This was probably what Josh Hamilton messaged to Arte Moreno after his Texas Rangers clinched the AL West while beating their rivals.
So, maybe Hamilton didn’t taunt his previous employer that exact way, but just missing out in such agonizing fashion, it’s definitely how the Los Angeles Angels of Anaheim — why can't they just be the Anaheim Angels again, Arte? — must have felt over the past two days. An incredible bottom-of-the-9th comeback on Saturday was wiped away by a complete-game, 3-hit gem by Cole Hamels, keeping the Halos away from back-to-back postseason appearances for only the third time in franchise history (last from 2007-2009). 2015 was a year of intrigue, for there was still the chance of another run to the World Series but also some rumblings of strife within that may or may not have played roles in the schizophrenic final two+ months of the season.
But, seriously, that dollar bill represented the playoffs in the history books and in the seats at Angel Stadium. They almost had it.
Where It Began
Here’s the thing about the Angels. While they weren’t looked upon as a World Series contender in the exact same way as they had been for the prior two seasons, it seemed as if they just needed one of two things: either one extra contributor who could relieve the heavy hitters or just an insane hot streak at the right time. And how could the Angels not make a run when they have the roster they boasted? Mike Trout is considered by most observers as baseball's best player, which is the reason why in this space, TSFJ pondered who would be considered the best non-Trout players in the game. Albert Pujols may have not been the player he once was for the St. Louis Cardinals, but with the American League having a designated hitter and health permitting, his bat would be in the lineup for a vast majority of the season whether as the DH or at first base. Garrett Richards, who is certainly the third-best pitcher in Southern California behind two pretty good ones in actual Los Angeles, was returning from a gruesome knee injury last summer to settle a solid rotation that featured Jered Weaver and C.J. Wilson. Add some emerging talents in Kole Calhoun and C.J. Cron to go along with veterans like David Freese and Erick Aybar, a top-flight closer in Huston Street and one of the baseball's most respected managers in Mike Scioscia, and this is a team that could have won the AL West on cruise control.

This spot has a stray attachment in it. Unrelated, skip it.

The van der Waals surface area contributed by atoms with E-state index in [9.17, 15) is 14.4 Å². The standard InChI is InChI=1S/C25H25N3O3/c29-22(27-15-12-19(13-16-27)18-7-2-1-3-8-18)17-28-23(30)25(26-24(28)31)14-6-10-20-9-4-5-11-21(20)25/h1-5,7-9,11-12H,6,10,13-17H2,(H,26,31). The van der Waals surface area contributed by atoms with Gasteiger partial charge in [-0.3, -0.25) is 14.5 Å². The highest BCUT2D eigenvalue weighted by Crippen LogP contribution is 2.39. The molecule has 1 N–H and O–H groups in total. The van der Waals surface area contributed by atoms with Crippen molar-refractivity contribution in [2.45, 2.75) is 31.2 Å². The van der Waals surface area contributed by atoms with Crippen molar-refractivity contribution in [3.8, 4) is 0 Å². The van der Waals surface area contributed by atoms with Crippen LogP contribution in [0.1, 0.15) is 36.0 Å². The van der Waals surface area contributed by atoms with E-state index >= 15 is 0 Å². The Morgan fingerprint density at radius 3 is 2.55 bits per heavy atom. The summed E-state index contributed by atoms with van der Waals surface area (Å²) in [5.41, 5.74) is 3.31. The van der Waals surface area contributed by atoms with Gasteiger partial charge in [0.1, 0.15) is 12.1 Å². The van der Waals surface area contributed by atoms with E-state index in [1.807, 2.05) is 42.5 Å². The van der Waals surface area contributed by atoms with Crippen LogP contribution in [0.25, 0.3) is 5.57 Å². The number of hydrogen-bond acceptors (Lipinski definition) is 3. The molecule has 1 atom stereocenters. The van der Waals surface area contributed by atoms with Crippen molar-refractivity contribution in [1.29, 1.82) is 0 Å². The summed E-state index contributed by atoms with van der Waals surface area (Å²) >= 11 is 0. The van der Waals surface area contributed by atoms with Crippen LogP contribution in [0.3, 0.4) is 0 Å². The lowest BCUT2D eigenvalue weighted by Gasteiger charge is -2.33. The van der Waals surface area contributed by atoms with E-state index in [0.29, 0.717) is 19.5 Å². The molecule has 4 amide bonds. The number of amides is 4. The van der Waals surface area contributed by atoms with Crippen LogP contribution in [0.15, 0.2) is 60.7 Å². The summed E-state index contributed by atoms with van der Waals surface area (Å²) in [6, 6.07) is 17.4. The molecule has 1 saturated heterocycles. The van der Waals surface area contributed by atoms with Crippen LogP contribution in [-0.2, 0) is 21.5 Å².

Or so we thought.
There was a pretty auspicious start to the 2015 season, as in February reports surfaced that Hamilton, whose story of drug and alcohol troubles and rebirth through baseball and faith is well-chronicled, had relapsed. Moreno, the owner of the Angels, was furious that baseball’s most famous recovering drug addict had slipped — seemingly not because some addicts stumble, but because this was an addict who couldn't hit or field as well as he had during his five seasons with the Rangers. Though Hamilton self-reported his relapse to Major League Baseball, it seemed as if Moreno was hoping that he would be suspended, providing him an out in order to not pay the outfielder (he was not suspended by MLB but was eventually traded back to Texas).
Where It Went Wrong
So, here’s another thing about the Angels. If they won on Sunday, this portion would have been about where it went wrong in a postseason series. Even though other observers would have pointed at some glaring holes in the regular season or not making a move for the right players at the trading deadline, Anaheim would have still been a team that needed the ball to curve the right way into a World Series berth.
But, similar to another team in the division with high expectations in the Seattle Mariners, Anaheim found that it couldn't hit worth a damn early on. The Angels managed to hold steady while chasing the Houston Astros — "the Houston Astros?" asked baseball fans before April — for the AL West lead. Though the batting average was nowhere close to his prime, Pujols was having a renaissance season in terms of power (eventually belting 40 home runs). Trout was Troutin'. Cron and Calhoun were flourishing more often than floundering. Richards found his form, and though both aren't power pitchers, Wilson and Matt Shoemaker were eating innings in the long haul of an unexpected battle for supremacy with the Astros.